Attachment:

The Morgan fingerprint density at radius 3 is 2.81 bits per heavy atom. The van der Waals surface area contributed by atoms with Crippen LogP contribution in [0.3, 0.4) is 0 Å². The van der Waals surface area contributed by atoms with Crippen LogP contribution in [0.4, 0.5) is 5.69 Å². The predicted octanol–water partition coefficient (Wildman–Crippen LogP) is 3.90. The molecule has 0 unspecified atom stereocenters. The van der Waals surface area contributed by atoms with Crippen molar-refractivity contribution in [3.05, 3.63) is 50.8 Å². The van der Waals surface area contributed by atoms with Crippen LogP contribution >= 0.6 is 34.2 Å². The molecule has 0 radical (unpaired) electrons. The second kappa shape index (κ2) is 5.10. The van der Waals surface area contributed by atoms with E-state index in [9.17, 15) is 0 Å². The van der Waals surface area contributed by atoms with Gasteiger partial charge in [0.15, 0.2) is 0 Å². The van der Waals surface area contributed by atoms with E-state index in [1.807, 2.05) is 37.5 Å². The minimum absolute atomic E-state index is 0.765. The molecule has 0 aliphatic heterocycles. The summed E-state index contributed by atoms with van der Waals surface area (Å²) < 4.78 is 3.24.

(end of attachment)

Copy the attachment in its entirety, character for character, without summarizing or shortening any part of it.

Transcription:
The Morgan fingerprint density at radius 3 is 2.81 bits per heavy atom. The van der Waals surface area contributed by atoms with Crippen LogP contribution in [0.3, 0.4) is 0 Å². The van der Waals surface area contributed by atoms with Crippen LogP contribution in [0.4, 0.5) is 5.69 Å². The predicted octanol–water partition coefficient (Wildman–Crippen LogP) is 3.90. The molecule has 0 unspecified atom stereocenters. The van der Waals surface area contributed by atoms with Crippen molar-refractivity contribution in [3.05, 3.63) is 50.8 Å². The van der Waals surface area contributed by atoms with Crippen LogP contribution >= 0.6 is 34.2 Å². The molecule has 0 radical (unpaired) electrons. The second kappa shape index (κ2) is 5.10. The van der Waals surface area contributed by atoms with E-state index in [9.17, 15) is 0 Å². The van der Waals surface area contributed by atoms with Gasteiger partial charge in [0.15, 0.2) is 0 Å². The van der Waals surface area contributed by atoms with E-state index in [1.807, 2.05) is 37.5 Å². The minimum absolute atomic E-state index is 0.765. The molecule has 0 aliphatic heterocycles. The summed E-state index contributed by atoms with van der Waals surface area (Å²) < 4.78 is 3.24.